Oh, the pain: I sort of listened to this new interview of Jordan Peterson by Helen Lewis. I skipped around a bit, because there is only so much Peterson I can stomach, but I saw enough to get the gist.
He talks about lobsters at around 40 minutes. He hasn’t learned a thing. He’s still babbling about how lobster hierarchies refute the idea that much of human behavior, including hierarchies, can be socially constructed. That there is so much variation in animal behavior says that you can’t accept a single fundamental principle regulating behavior; that we use serotonin in our brains just means that there is an ancient signaling pathway that has been liberally repurposed by evolution multiple times.
He also uses his strawman argument that those damn social constructionists believe humans are infinitely malleable. I don’t believe that, but I also believe Peterson is full of shit.
He talks about gender roles, too, and how girls ought to be raised to look forward to making babies, and boys ought to be raised to have careers. Lewis mentions the obvious problem there: careers are the only thing you get paid for under capitalism. Peterson laughs condescendingly about an hour in.
How can you say something like that? It’s so cliched.
It’s not capitalism, for god’s sake. You have to invest into a child for 18 years before they have any economic utility. t’s a consequence of delayed economic utility. We don’t know to monetize it. It’s not a consequence of capitalism! It’s a consequence of the fact that humans have an 18 year dependency. How do you monetize that?
It’s not capitalism, he sneers, and then his defense of that claim is entirely about the “economic utility” of children and how difficult it is to monetize kids. That’s about the most capitalistic argument ever: he’s only able to see the world through the lens of capitalism. It was kind of amazing how little he’s able to examine his own premises.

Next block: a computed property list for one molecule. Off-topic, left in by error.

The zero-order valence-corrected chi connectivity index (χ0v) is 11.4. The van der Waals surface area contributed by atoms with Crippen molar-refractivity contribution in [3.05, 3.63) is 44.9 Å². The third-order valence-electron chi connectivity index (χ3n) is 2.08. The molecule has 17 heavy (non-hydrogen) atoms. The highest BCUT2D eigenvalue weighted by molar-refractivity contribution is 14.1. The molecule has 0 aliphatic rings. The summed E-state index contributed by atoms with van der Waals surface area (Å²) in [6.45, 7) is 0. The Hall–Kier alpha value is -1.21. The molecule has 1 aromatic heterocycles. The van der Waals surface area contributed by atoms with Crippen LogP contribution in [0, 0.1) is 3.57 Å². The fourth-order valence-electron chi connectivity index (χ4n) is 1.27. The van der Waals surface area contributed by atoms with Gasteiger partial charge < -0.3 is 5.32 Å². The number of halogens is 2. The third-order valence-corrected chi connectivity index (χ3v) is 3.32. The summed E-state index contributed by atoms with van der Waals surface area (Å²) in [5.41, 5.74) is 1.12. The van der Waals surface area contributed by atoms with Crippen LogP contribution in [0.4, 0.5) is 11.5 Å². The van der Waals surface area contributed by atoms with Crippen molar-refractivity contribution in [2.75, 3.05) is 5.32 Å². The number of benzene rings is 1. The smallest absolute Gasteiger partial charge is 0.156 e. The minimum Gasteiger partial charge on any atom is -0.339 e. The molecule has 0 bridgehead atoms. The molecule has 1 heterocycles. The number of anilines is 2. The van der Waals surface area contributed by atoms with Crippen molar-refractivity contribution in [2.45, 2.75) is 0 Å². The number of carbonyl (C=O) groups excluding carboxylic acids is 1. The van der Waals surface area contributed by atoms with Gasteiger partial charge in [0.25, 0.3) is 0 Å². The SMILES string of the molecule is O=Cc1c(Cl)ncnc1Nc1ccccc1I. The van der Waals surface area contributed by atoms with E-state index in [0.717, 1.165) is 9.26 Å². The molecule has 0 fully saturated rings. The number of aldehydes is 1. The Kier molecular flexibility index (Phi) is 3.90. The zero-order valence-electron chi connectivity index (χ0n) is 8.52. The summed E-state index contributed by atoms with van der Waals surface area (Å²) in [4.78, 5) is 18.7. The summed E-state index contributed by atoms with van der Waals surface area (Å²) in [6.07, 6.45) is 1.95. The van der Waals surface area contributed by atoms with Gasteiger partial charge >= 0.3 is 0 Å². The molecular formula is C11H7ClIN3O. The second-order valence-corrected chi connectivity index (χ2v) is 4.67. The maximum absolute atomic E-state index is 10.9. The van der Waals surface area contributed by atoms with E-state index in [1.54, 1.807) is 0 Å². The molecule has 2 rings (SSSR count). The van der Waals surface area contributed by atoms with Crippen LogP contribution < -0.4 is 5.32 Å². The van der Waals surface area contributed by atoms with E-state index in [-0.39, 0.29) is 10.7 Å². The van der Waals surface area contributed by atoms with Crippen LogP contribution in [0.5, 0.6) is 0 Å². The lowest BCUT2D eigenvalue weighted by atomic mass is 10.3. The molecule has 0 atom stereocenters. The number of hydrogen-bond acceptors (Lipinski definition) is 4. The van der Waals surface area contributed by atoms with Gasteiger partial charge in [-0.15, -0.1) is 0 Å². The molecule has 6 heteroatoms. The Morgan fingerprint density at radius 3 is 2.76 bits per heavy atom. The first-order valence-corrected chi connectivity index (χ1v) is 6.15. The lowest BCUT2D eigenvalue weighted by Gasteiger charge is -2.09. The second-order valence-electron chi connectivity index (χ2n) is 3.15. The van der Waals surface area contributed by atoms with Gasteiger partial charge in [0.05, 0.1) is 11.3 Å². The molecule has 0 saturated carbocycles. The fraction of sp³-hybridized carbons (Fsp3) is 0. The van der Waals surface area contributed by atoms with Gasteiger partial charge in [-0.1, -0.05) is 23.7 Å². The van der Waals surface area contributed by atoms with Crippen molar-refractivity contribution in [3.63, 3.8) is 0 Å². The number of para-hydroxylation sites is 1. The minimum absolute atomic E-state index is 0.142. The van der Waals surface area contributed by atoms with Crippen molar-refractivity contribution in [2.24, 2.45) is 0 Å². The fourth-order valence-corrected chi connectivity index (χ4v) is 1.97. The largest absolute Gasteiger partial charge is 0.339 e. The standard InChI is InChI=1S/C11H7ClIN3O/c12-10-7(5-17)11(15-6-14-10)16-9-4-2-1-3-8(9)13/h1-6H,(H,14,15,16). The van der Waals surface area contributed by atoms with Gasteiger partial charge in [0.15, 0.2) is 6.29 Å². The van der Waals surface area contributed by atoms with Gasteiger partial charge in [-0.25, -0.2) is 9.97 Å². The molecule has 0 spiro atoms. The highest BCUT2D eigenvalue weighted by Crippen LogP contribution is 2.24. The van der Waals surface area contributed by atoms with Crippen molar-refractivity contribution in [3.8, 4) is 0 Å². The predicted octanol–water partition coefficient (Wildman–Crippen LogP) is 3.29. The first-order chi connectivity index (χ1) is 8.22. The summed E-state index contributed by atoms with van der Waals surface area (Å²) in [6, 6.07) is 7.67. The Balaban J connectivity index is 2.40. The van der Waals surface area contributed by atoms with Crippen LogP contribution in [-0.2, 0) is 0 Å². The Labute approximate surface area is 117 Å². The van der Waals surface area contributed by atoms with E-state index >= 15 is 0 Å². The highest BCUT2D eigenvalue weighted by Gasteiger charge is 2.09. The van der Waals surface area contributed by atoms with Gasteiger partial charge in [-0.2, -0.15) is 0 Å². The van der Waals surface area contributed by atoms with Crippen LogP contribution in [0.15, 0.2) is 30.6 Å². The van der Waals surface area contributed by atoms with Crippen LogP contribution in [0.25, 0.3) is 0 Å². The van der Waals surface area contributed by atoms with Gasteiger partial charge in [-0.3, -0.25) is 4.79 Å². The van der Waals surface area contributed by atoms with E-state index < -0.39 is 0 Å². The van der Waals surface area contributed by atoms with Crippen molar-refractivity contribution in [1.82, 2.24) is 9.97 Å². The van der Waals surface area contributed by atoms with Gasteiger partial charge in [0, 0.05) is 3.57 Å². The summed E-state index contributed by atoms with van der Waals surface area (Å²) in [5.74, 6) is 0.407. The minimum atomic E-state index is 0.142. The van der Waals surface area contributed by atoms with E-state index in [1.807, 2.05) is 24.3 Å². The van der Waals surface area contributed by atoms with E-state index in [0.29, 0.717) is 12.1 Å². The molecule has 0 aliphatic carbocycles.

Then, shortly after that he goes full-blown psychopath. He sees other people with different views as not fully human — as robots or NPCs who’ve been narrowly programmed by their ideology. It’s creepy how he dismisses Lewis.
I’m not hearing what you think. I’m hearing how you are able to represent the ideology you were taught. And it’s not that interesting because I don’t know anything about you. I can replace you with someone else who thinks the same way, and that means you’re not here. That’s what it means. It’s not pleasant. You’re not integrating the specifics of your personal experience with what you’ve been taught, to synthesize something that’s genuine and surprising and engaging in a narrative sense as a consequence. That’s the pathology of ideological possession. It’s not good. And it’s not good that I know where you stand on things once I know a few things. It’s like, why have a conversation? I already know where you stand on things.
You know, I could say the same thing about Peterson fans: they’re ideologically obsessed and extraordinarily predictable. I’d say the same thing about Peterson himself — he’s a thoughtless ideologue.
He also says that climate change is probably happening, and that he’s got no opinion on it, but then he goes on to say he read 200 books on ecology and that climate change has been hyped, and that he really admires that fraud, Bjorn Lomborg.
The conversation turns to Count Dankula, that loon who trained a pug to give a Nazi salute. Peterson thinks that’s fine, because it was just a joke (oh, god, the “just a joke” excuse is so tiresome). Lewis disagrees.
I don’t fundamentally believe that it was a joke. I believe it was camouflaged as a joke, and it comes across as…
Peterson:Well, that’s exactly what you would believe if you were inclined to persecute comedians.
OK, I was done at that point. What a dishonest sleaze. Fuck him.
Why are people still interviewing that loon?